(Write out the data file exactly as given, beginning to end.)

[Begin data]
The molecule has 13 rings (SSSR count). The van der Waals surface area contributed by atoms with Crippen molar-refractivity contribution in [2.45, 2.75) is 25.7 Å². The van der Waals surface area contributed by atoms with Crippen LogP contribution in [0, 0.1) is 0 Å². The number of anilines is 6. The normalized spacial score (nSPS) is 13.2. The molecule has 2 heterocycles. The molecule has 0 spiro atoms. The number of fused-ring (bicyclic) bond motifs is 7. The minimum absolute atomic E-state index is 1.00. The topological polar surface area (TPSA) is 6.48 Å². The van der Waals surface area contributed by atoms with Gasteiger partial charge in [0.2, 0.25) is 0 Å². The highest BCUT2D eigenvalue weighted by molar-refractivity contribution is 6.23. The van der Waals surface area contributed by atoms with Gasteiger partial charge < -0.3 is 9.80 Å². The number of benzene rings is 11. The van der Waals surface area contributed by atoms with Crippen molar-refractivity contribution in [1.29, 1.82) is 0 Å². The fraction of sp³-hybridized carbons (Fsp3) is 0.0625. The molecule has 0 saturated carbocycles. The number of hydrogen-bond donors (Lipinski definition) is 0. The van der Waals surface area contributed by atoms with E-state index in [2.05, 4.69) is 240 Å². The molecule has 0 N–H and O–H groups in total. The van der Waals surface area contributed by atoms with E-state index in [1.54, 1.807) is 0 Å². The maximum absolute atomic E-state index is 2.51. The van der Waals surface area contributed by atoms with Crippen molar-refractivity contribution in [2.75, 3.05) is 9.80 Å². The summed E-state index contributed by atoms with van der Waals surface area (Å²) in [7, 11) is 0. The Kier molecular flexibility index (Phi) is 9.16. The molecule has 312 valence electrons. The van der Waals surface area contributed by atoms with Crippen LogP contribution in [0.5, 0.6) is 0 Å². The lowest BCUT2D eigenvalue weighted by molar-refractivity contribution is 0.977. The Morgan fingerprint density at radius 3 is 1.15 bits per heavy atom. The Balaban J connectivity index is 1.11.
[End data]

The molecule has 13 rings (SSSR count). The van der Waals surface area contributed by atoms with Crippen molar-refractivity contribution in [2.45, 2.75) is 25.7 Å². The van der Waals surface area contributed by atoms with Crippen LogP contribution in [0, 0.1) is 0 Å². The number of anilines is 6. The normalized spacial score (nSPS) is 13.2. The molecule has 2 heterocycles. The molecule has 0 spiro atoms. The number of fused-ring (bicyclic) bond motifs is 7. The minimum absolute atomic E-state index is 1.00. The topological polar surface area (TPSA) is 6.48 Å². The van der Waals surface area contributed by atoms with Gasteiger partial charge in [0.2, 0.25) is 0 Å². The highest BCUT2D eigenvalue weighted by molar-refractivity contribution is 6.23. The van der Waals surface area contributed by atoms with Gasteiger partial charge < -0.3 is 9.80 Å². The number of benzene rings is 11. The van der Waals surface area contributed by atoms with Crippen molar-refractivity contribution in [1.29, 1.82) is 0 Å². The fraction of sp³-hybridized carbons (Fsp3) is 0.0625. The molecule has 0 saturated carbocycles. The number of hydrogen-bond donors (Lipinski definition) is 0. The van der Waals surface area contributed by atoms with E-state index in [2.05, 4.69) is 240 Å². The molecule has 0 N–H and O–H groups in total. The van der Waals surface area contributed by atoms with E-state index in [1.54, 1.807) is 0 Å². The maximum absolute atomic E-state index is 2.51. The van der Waals surface area contributed by atoms with Crippen molar-refractivity contribution in [2.75, 3.05) is 9.80 Å². The summed E-state index contributed by atoms with van der Waals surface area (Å²) in [7, 11) is 0. The Kier molecular flexibility index (Phi) is 9.16. The molecule has 312 valence electrons. The van der Waals surface area contributed by atoms with Crippen LogP contribution in [0.5, 0.6) is 0 Å². The lowest BCUT2D eigenvalue weighted by molar-refractivity contribution is 0.977. The Morgan fingerprint density at radius 3 is 1.15 bits per heavy atom. The Balaban J connectivity index is 1.11.